Berry celebrates First Amendment with censored music

Sylvie Wages, Campus Carrier staff writer

Katelynn Singleton, Campus Carrier editor-in-chief

Sam Askew, Campus Carrier managing editor

Rather than take a midterm, Professor of Communication Brian Carroll had his Media Law class organize a Cultural Events credit that celebrated music that has historically been censored in various countries around the world. Summer Le | Campus Carrier

Why did the FBI investigate the hit song “Louie Louie” in 1963? Why did radio stations in Houston, Nashville and Columbia, S.C. yank Tim McGraw’s “Red Rag Top” from the airwaves in 2002? Why was “Puff the Magic Dragon” banned in Singapore and Hong Kong?

The musical revue, Freedom Sings, returned to Berry for the first time since 2009 to answer these questions and to perform once-banned or otherwise controversial music in celebration of the freedoms furnished by the First Amendment to the U.S. Constitution. 

Featuring Berry alum Josh Huggins, Brandon Trapp and Berry students Grace Greene, Trejohn Skinner and Myles Mason, Freedom Sings was performed at Barnwell Chapel on Tuesday, April 4, the 55th anniversary of the assassination of Martin Luther King, Jr., at the Lorraine Motel in Memphis. 

Numerous black gospel songs have been censored over the years, and the event brought this to the light. Juniors Myles Mason,
Grace Greene and senior Trejohn Skinner performed a few classics like “Precious Lord, Take My Hand,” in honor of Martin Luther
King Jr., and “We Shall Overcome.” Summer Le | Campus Carrier

“Our location wa part of the message of the event,” said Brian Carroll, whose Media Law students planned and put on Freedom Sings. “That we were able to share these musical selections in a sacred space underlined that there was never a legitimate reason for them to have been censored or banned in the first place.”

The event made a statement applicable to all ages as they performed a few children’s classics, including “Puff the Magic
Dragon” and “Yellow Submarine.” Josh Huggins (10c) and Brandon Trapp were among the headliners of the event and both brought their guitar skills to the table. Summer Le | Campus Carrier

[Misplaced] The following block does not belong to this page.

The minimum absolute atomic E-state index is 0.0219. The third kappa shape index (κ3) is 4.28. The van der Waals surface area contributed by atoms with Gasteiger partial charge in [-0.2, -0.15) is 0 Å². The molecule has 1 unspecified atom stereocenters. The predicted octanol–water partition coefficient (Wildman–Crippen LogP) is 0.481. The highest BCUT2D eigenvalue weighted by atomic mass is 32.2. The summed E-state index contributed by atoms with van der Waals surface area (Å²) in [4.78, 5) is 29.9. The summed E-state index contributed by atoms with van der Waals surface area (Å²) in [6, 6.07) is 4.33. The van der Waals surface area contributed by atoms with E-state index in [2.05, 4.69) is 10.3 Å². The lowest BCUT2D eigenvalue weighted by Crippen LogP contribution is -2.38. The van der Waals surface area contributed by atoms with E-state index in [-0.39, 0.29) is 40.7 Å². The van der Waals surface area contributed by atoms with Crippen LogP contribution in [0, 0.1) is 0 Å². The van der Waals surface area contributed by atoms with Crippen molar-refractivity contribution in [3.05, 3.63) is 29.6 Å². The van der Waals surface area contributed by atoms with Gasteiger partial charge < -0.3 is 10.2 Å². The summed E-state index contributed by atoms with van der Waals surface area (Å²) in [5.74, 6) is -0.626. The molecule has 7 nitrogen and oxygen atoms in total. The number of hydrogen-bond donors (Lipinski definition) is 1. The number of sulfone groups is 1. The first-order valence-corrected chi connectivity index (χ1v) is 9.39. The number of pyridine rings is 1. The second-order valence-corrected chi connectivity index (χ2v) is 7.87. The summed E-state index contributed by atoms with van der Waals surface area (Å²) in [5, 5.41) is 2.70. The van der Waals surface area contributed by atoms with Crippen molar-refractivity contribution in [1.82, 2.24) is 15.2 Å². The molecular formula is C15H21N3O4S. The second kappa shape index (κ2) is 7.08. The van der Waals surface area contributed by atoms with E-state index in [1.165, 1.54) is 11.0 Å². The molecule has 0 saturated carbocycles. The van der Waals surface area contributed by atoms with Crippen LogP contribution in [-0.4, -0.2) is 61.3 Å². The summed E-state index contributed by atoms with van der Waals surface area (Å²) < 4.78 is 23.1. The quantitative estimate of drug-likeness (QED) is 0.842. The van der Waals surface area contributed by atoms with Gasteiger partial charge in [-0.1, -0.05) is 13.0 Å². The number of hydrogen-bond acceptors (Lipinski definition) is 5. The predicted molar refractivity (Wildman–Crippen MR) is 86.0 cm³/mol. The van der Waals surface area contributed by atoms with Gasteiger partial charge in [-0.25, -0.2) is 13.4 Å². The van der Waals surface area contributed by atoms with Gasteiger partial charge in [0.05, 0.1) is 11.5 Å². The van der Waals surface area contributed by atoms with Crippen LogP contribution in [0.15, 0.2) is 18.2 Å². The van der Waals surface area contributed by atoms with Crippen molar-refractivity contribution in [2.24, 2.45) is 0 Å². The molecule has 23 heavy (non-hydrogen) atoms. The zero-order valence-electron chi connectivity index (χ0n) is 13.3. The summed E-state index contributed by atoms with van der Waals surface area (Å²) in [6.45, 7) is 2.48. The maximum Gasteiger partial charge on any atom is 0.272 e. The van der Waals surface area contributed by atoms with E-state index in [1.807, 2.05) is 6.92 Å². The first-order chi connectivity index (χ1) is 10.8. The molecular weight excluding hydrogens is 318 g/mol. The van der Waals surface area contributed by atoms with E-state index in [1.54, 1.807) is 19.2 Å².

Created by Ken Paulson, former executive editor at USA Today, and licensed by First Amendment Center at Middle Tennessee State University, Freedom Sings presents a history of free speech in America through music and, as a byproduct, highlights the preciousness of First Amendment freedoms of expression, the press, of and from religion, peaceable protest and petitioning government for a redress of grievances.

“It’s fun not only to sing these great tunes from the American songbook, but to tie the performance of them to something of significance,” said Huggins, a 2010 graduate from Berry in Communication. “There’s also great value in the artistic expression for its own sake.”

Freedom Sings attracted nearly a capacity crowd, just as it did in Barnwell in 2009. On the song list were “Puff the Magic Dragon” and “Yellow Submarine,” both children’s songs. 

“I liked the children’s songs, and hearing about the backgrounds of those,” said Erin Catherine, senior philosophy major.

Selections also included “Annie Had a Baby,” Van Morrison’s “Brown Eyed Girl” and Bob Dylan’s protest anthem, “Times They Are A Changin’.”

“Perhaps my favorite episode of the censorship of popular music in America is the FBI investigation of ‘Louie, Louie,’” said Carroll, a professor and chair of Communication. “FBI agents poured into six cities over 30 months because of what the agency believed could be subversive, suggestive lyrics. The net result of that taxpayer-funded investigation was that the song is ‘unintelligible at any speed,’ and I’m quoting the FBI website for this.”

Greene, Skinner and Mason performed Black gospel standard, “Precious Lord, Take My Hand,” Martin Luther King, Jr.’s favorite church song, and “We Shall Overcome.”

“King’s last words are reported to have been to his event manager, Ben Branch, telling him to play ‘Precious Lord,’” Carroll said. “‘Play it real pretty,’ King said just before being gunned down.”

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